The constitution provides for freedom of religion, and the Government generally respected this right in practice; however, the Government imposes some restrictions on Muslims and other religious groups and on Muslim religious expression in government offices, state-run institutions, and universities, usually for the stated reason of preserving the "secular state." The 1982 Constitution establishes the country as a secular state and provides for freedom of belief, freedom of worship, and the private dissemination of religious ideas. However, other constitutional provisions regarding the integrity and existence of the secular state restrict these rights. The Constitution prohibits discrimination on religious grounds. Core institutions of the state, including the presidency, armed forces, judiciary, and state bureaucracy, have played the role, written into the Constitution, of defending the country's tradition of secularism throughout the history of the republic. In some cases, elements of the state have opposed policies of the elected government on the grounds that they threatened the secular state.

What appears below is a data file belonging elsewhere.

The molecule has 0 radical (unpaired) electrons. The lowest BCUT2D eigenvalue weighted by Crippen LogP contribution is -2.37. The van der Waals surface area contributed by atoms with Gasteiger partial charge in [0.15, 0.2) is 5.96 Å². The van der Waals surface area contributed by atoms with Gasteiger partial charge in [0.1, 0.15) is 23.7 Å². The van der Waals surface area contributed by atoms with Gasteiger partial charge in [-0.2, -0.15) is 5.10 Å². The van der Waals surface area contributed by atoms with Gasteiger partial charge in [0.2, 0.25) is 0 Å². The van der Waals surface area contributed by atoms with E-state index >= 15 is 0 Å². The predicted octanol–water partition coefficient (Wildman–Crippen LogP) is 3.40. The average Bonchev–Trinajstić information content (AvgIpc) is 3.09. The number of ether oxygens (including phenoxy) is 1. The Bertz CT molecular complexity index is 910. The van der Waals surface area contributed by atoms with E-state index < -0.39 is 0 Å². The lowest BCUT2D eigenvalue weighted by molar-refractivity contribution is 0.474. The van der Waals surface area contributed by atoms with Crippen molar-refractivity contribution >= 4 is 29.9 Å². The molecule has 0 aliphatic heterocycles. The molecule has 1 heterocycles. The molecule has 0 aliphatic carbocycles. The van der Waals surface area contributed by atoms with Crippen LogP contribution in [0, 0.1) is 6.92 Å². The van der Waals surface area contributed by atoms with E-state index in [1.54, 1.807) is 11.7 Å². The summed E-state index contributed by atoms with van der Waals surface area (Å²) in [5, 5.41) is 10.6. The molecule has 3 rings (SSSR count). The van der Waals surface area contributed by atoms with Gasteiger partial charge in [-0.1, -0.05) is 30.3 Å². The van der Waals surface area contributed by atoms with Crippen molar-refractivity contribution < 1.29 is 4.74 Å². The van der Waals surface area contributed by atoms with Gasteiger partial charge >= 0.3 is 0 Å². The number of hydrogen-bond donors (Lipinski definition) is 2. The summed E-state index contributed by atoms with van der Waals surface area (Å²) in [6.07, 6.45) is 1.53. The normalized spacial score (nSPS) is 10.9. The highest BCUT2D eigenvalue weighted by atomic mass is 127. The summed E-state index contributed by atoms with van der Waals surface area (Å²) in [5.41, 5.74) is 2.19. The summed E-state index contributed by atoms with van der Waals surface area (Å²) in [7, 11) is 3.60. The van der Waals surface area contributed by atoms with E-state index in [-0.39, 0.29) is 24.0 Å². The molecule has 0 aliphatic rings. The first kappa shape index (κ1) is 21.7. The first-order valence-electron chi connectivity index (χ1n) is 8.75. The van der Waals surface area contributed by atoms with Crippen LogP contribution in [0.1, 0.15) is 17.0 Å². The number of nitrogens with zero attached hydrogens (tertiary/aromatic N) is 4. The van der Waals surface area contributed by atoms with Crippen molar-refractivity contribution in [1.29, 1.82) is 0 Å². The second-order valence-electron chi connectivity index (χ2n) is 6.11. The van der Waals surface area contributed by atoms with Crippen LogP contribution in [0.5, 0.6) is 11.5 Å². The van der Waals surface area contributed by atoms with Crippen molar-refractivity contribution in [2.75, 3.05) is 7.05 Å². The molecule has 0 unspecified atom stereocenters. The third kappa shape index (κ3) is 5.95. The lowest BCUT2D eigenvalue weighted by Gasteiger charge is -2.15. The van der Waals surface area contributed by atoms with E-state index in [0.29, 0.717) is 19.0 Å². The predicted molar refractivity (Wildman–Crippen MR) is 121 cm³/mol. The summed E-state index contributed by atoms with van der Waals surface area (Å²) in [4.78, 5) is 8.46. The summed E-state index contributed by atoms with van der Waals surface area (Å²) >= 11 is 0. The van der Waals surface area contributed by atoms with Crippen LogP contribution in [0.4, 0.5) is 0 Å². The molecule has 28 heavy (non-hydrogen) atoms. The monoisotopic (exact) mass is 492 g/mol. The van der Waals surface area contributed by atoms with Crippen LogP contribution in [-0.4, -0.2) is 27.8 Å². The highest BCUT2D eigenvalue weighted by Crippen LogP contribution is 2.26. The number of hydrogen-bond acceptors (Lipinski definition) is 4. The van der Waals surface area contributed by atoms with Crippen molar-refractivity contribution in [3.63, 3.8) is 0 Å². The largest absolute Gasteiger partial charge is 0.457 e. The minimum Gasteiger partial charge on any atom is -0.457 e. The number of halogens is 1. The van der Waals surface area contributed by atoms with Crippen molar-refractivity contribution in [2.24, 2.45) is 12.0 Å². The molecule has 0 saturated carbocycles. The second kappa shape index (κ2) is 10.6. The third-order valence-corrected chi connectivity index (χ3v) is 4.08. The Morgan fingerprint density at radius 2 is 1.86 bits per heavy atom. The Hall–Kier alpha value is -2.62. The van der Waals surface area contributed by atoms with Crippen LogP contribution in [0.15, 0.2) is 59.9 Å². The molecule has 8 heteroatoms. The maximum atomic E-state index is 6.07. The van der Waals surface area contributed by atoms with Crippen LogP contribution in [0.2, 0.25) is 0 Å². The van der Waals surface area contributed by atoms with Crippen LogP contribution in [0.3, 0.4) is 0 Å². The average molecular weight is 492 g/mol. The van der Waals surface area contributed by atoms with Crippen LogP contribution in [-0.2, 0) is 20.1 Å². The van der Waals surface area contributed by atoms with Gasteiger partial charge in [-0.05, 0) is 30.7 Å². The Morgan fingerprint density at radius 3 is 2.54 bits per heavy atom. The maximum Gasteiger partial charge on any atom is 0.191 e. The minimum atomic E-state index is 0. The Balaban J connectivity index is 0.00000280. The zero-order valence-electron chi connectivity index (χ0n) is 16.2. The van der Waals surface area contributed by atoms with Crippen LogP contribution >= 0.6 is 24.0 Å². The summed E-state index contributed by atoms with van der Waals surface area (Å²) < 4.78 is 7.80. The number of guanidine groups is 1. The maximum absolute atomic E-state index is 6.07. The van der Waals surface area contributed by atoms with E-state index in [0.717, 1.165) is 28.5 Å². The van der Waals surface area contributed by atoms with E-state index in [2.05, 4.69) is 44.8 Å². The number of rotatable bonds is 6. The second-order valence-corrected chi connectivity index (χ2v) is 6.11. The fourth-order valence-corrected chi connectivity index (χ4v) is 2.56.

The Government oversees Muslim religious facilities and courses through the Directorate of Religious Affairs (Diyanet), which is under the authority of the Prime Ministry. The Diyanet is responsible for regulating the operation of the country's more than 77,500 registered mosques and employing local and provincial imams, who are civil servants. Some groups, particularly Alevis, claimed that Diyanet policies reflected mainstream Sunni Islamic beliefs to the exclusion of other beliefs. However, the Government asserted that the Diyanet treated equally all who requested services.